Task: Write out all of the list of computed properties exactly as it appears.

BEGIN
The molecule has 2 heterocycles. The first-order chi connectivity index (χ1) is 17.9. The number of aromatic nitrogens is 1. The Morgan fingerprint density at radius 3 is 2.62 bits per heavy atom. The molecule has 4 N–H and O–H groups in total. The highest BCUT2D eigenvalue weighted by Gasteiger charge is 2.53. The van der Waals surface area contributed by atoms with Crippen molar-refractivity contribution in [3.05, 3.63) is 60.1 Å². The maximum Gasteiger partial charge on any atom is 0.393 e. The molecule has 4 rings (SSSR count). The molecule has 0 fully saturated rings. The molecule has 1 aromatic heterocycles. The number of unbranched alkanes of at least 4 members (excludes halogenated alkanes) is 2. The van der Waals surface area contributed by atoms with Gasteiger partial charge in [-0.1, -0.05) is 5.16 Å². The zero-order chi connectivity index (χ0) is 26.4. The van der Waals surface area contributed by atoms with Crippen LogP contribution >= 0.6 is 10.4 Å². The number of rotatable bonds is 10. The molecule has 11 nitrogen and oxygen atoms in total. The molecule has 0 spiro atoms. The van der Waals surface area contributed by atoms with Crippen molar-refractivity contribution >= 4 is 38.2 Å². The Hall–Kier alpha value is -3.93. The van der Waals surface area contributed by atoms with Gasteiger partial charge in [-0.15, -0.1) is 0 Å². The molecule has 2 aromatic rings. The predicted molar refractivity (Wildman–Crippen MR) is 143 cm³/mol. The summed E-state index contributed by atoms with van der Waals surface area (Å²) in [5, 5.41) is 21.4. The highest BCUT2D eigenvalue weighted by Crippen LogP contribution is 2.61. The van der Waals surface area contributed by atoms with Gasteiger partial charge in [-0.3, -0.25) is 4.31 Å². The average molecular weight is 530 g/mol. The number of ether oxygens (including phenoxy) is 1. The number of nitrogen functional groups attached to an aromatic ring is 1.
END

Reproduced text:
The molecule has 2 heterocycles. The first-order chi connectivity index (χ1) is 17.9. The number of aromatic nitrogens is 1. The Morgan fingerprint density at radius 3 is 2.62 bits per heavy atom. The molecule has 4 N–H and O–H groups in total. The highest BCUT2D eigenvalue weighted by Gasteiger charge is 2.53. The van der Waals surface area contributed by atoms with Crippen molar-refractivity contribution in [3.05, 3.63) is 60.1 Å². The maximum Gasteiger partial charge on any atom is 0.393 e. The molecule has 4 rings (SSSR count). The molecule has 0 fully saturated rings. The molecule has 1 aromatic heterocycles. The number of unbranched alkanes of at least 4 members (excludes halogenated alkanes) is 2. The van der Waals surface area contributed by atoms with Gasteiger partial charge in [-0.1, -0.05) is 5.16 Å². The zero-order chi connectivity index (χ0) is 26.4. The van der Waals surface area contributed by atoms with Crippen LogP contribution >= 0.6 is 10.4 Å². The number of rotatable bonds is 10. The molecule has 11 nitrogen and oxygen atoms in total. The molecule has 0 spiro atoms. The van der Waals surface area contributed by atoms with Crippen molar-refractivity contribution >= 4 is 38.2 Å². The Hall–Kier alpha value is -3.93. The van der Waals surface area contributed by atoms with Gasteiger partial charge in [-0.15, -0.1) is 0 Å². The molecule has 2 aromatic rings. The predicted molar refractivity (Wildman–Crippen MR) is 143 cm³/mol. The summed E-state index contributed by atoms with van der Waals surface area (Å²) in [5, 5.41) is 21.4. The highest BCUT2D eigenvalue weighted by Crippen LogP contribution is 2.61. The van der Waals surface area contributed by atoms with Gasteiger partial charge in [-0.3, -0.25) is 4.31 Å². The average molecular weight is 530 g/mol. The number of ether oxygens (including phenoxy) is 1. The number of nitrogen functional groups attached to an aromatic ring is 1.